Improving technology is the foundation of online education: Hou Jianbin, CEO of Zuoyebang

China’s online education industry has witnessed robust growth over the past few years and shows no signs of slowing down. The sector had attracted a user base of 144 million by June 2017, up 22% year-on-year.

This obvious change in learning habits brings about big opportunities for online education companies, especially those focused on the K-12 sector. Compared with traditional offline schools, online classrooms have a broader student base and lower operating costs. This means easier access to high-quality courses given by reputable teachers, flexible tutoring time, and more affordable fees. Given these benefits, it’s no surprise that K-12 recorded such a quick boom among China’s education-obsessed parents and academically stressed teenagers.

Venture capitalists have also made their move to tap this prosperous market. In the first eleven months of 2017, 40 K-12 edtech startups raised a more than RMB 6 billion combined, including investments from top venture capital firms such as Sequoia China, Matrix China, IDG, ZunFund, and more.

“We believe there will be a number of billion dollar companies in the online education sector. We expect the biggest online education company coming from the K-12 sector since it’s the biggest vertical in the online education industry. There will be some big fish in a big pond.” Steven Ji, partner at Sequoia China said.

As one of the earliest and largest players in this field, Zuoyebang (作业帮, literally “homework help”) was launched in January 2014 under Baidu’s Q&A site Baidu Zhidao. The team was spun out in 2015 to build a Q&A platform dedicated to middle school and primary school students. Starting as a tool where users get answers by taking photos of their problems, Zuoyebang expanded to offer one-on-one Q&A sessions, and live streaming tutoring. As one of the most popular apps among Chinese teenagers, Zuoyebang now claims 300 million users, including students, teachers, and parents, and 60 million monthly active users.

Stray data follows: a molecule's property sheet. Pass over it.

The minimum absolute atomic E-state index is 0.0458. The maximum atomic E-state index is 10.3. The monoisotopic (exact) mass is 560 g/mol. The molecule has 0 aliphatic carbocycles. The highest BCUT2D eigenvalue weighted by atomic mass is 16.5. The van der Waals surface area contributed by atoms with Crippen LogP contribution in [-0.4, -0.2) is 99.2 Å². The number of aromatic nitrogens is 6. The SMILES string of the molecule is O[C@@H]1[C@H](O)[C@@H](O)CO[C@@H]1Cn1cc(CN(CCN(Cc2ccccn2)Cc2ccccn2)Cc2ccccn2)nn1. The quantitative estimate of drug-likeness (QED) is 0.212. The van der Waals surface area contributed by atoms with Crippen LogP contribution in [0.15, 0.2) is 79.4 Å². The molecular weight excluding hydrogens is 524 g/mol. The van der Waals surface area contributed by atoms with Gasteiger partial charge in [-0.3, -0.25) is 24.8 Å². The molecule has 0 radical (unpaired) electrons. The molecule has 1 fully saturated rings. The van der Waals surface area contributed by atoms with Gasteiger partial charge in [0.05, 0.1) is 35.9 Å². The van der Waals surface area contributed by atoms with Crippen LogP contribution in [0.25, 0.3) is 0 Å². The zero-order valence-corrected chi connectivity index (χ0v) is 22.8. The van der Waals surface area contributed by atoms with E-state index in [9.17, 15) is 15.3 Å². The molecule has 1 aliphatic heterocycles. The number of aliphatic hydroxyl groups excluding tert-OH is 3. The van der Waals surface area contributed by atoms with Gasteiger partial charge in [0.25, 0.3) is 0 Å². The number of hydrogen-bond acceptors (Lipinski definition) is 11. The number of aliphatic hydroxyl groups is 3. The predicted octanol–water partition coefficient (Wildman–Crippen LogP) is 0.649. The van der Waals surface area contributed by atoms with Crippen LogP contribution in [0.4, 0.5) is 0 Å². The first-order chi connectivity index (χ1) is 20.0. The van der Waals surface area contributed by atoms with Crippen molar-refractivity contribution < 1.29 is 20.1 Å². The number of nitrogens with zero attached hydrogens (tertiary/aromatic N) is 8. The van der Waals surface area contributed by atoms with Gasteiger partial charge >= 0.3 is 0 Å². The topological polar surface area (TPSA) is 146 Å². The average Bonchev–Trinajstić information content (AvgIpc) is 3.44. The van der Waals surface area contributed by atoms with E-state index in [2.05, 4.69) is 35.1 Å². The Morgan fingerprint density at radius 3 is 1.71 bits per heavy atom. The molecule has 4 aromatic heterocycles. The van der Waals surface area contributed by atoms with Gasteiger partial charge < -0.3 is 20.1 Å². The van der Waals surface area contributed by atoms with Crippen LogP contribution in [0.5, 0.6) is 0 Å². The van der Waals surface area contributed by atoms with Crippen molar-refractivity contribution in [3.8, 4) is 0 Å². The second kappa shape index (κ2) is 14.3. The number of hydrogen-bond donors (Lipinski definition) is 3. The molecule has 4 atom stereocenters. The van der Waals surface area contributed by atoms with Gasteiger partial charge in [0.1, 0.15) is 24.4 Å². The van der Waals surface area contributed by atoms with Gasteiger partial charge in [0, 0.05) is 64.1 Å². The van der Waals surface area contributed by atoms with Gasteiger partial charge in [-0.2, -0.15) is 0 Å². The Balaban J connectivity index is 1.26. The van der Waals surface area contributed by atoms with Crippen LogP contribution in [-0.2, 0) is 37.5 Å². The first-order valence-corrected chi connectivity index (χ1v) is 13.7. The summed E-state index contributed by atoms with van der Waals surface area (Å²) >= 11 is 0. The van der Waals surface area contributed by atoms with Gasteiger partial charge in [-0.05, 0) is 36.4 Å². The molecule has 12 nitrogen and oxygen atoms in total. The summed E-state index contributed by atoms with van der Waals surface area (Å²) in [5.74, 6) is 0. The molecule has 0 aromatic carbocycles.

Technology is the driving force

Due to the special nature of elementary education, traditional schooling is still the major channel where K-12 students acquire knowledge. Online education, however, is becoming complementary to mainstream school education; new technology developments are automizing the self-learning process outside of school hours. This a lot for Chinese parents who hold high hopes for their children’s academic achievements.  

Hou Jianbin, CEO of Zuoyebang (image credit: Zuoyebang)

“Our core products include home image search, homework database, one-on-one tutoring, and Zuoyebang Yike, a live broadcast of our courses. They all require high technology capabilities,” CEO of Zuoyebang, Hou Jianbin, told TechNode.

Zuoyebang allows users to search for homework answers and one-on-one help by uploading pictures of homework problems. “Every step in image search [converting images into texts, text search, and NLP] is very difficult,” Hou said. The app employs computer vision technology to read the questions from the image and an accurate search engine to help to solve the problem. ”For users, response time is crucial. The app can give users search result within 0.8 seconds,” he explained.

Homework database search is the combination of OCR (Optical Character Recognition) and search technologies. “While OCR is a relatively mature technology, our competitive edge relies on our rich homework database, which requires long and consistent effort,” Hou told us.

Zuoyebang currently has 165 million homework problems in its database; this number increases by 2 million every month.

In addition to gaming and talent shows, the prevailing live streaming found its application in online education to enable educators to reach out to students who would face long commutes. It has already brought about major changes in China’s education system.